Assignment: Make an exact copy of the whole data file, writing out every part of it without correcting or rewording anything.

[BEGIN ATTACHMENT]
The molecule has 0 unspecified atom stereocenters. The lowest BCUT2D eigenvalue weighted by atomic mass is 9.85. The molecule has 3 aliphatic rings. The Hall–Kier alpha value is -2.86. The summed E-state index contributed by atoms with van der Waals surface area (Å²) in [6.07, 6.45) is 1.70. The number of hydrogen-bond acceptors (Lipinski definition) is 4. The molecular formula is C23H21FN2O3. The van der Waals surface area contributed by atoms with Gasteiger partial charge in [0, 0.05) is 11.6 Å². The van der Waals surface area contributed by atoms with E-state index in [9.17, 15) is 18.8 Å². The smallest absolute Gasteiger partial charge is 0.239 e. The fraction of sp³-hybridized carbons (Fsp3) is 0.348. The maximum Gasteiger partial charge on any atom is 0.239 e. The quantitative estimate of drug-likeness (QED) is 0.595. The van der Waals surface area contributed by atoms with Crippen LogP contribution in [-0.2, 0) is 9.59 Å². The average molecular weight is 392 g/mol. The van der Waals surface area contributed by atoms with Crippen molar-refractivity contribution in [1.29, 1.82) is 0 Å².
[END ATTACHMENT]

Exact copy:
The molecule has 0 unspecified atom stereocenters. The lowest BCUT2D eigenvalue weighted by atomic mass is 9.85. The molecule has 3 aliphatic rings. The Hall–Kier alpha value is -2.86. The summed E-state index contributed by atoms with van der Waals surface area (Å²) in [6.07, 6.45) is 1.70. The number of hydrogen-bond acceptors (Lipinski definition) is 4. The molecular formula is C23H21FN2O3. The van der Waals surface area contributed by atoms with Gasteiger partial charge in [0, 0.05) is 11.6 Å². The van der Waals surface area contributed by atoms with E-state index in [9.17, 15) is 18.8 Å². The smallest absolute Gasteiger partial charge is 0.239 e. The fraction of sp³-hybridized carbons (Fsp3) is 0.348. The maximum Gasteiger partial charge on any atom is 0.239 e. The quantitative estimate of drug-likeness (QED) is 0.595. The van der Waals surface area contributed by atoms with Crippen LogP contribution in [-0.2, 0) is 9.59 Å². The average molecular weight is 392 g/mol. The van der Waals surface area contributed by atoms with Crippen molar-refractivity contribution in [1.29, 1.82) is 0 Å².